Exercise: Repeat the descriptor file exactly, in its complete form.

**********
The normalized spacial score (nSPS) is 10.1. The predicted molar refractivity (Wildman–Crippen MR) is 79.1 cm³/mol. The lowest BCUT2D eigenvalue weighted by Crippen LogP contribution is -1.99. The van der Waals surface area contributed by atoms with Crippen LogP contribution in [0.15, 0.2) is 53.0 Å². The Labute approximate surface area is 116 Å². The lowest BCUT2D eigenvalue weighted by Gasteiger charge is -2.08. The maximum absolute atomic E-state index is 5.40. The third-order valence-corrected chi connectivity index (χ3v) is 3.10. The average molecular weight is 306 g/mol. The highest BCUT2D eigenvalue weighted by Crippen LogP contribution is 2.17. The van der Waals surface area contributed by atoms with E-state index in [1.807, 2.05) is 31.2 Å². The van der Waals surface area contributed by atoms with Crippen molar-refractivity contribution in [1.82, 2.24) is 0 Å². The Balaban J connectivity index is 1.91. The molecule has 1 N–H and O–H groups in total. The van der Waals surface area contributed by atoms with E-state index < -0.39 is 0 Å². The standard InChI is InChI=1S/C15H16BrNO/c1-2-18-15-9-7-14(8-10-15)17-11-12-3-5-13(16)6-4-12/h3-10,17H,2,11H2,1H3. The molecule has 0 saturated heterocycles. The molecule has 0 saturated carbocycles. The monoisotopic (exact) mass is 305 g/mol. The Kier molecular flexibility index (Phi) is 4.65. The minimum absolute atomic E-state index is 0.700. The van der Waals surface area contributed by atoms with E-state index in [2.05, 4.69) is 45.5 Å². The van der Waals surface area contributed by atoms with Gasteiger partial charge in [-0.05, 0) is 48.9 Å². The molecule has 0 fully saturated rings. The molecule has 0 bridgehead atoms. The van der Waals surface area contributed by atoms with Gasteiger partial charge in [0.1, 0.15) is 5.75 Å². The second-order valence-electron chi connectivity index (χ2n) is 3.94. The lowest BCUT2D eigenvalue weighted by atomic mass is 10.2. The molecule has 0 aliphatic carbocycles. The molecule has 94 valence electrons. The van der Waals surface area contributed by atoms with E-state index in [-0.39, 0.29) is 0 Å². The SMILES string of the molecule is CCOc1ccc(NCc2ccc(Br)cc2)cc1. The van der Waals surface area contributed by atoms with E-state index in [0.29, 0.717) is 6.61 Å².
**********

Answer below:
The normalized spacial score (nSPS) is 10.1. The predicted molar refractivity (Wildman–Crippen MR) is 79.1 cm³/mol. The lowest BCUT2D eigenvalue weighted by Crippen LogP contribution is -1.99. The van der Waals surface area contributed by atoms with Crippen LogP contribution in [0.15, 0.2) is 53.0 Å². The Labute approximate surface area is 116 Å². The lowest BCUT2D eigenvalue weighted by Gasteiger charge is -2.08. The maximum absolute atomic E-state index is 5.40. The third-order valence-corrected chi connectivity index (χ3v) is 3.10. The average molecular weight is 306 g/mol. The highest BCUT2D eigenvalue weighted by Crippen LogP contribution is 2.17. The van der Waals surface area contributed by atoms with E-state index in [1.807, 2.05) is 31.2 Å². The van der Waals surface area contributed by atoms with Crippen molar-refractivity contribution in [1.82, 2.24) is 0 Å². The Balaban J connectivity index is 1.91. The molecule has 1 N–H and O–H groups in total. The van der Waals surface area contributed by atoms with E-state index < -0.39 is 0 Å². The standard InChI is InChI=1S/C15H16BrNO/c1-2-18-15-9-7-14(8-10-15)17-11-12-3-5-13(16)6-4-12/h3-10,17H,2,11H2,1H3. The molecule has 0 saturated heterocycles. The molecule has 0 saturated carbocycles. The monoisotopic (exact) mass is 305 g/mol. The Kier molecular flexibility index (Phi) is 4.65. The minimum absolute atomic E-state index is 0.700. The van der Waals surface area contributed by atoms with E-state index in [2.05, 4.69) is 45.5 Å². The van der Waals surface area contributed by atoms with Gasteiger partial charge in [-0.05, 0) is 48.9 Å². The molecule has 0 fully saturated rings. The molecule has 0 bridgehead atoms. The van der Waals surface area contributed by atoms with Gasteiger partial charge in [0.1, 0.15) is 5.75 Å². The second-order valence-electron chi connectivity index (χ2n) is 3.94. The lowest BCUT2D eigenvalue weighted by atomic mass is 10.2. The molecule has 0 aliphatic carbocycles. The molecule has 94 valence electrons. The van der Waals surface area contributed by atoms with E-state index in [-0.39, 0.29) is 0 Å². The SMILES string of the molecule is CCOc1ccc(NCc2ccc(Br)cc2)cc1. The van der Waals surface area contributed by atoms with E-state index in [0.29, 0.717) is 6.61 Å².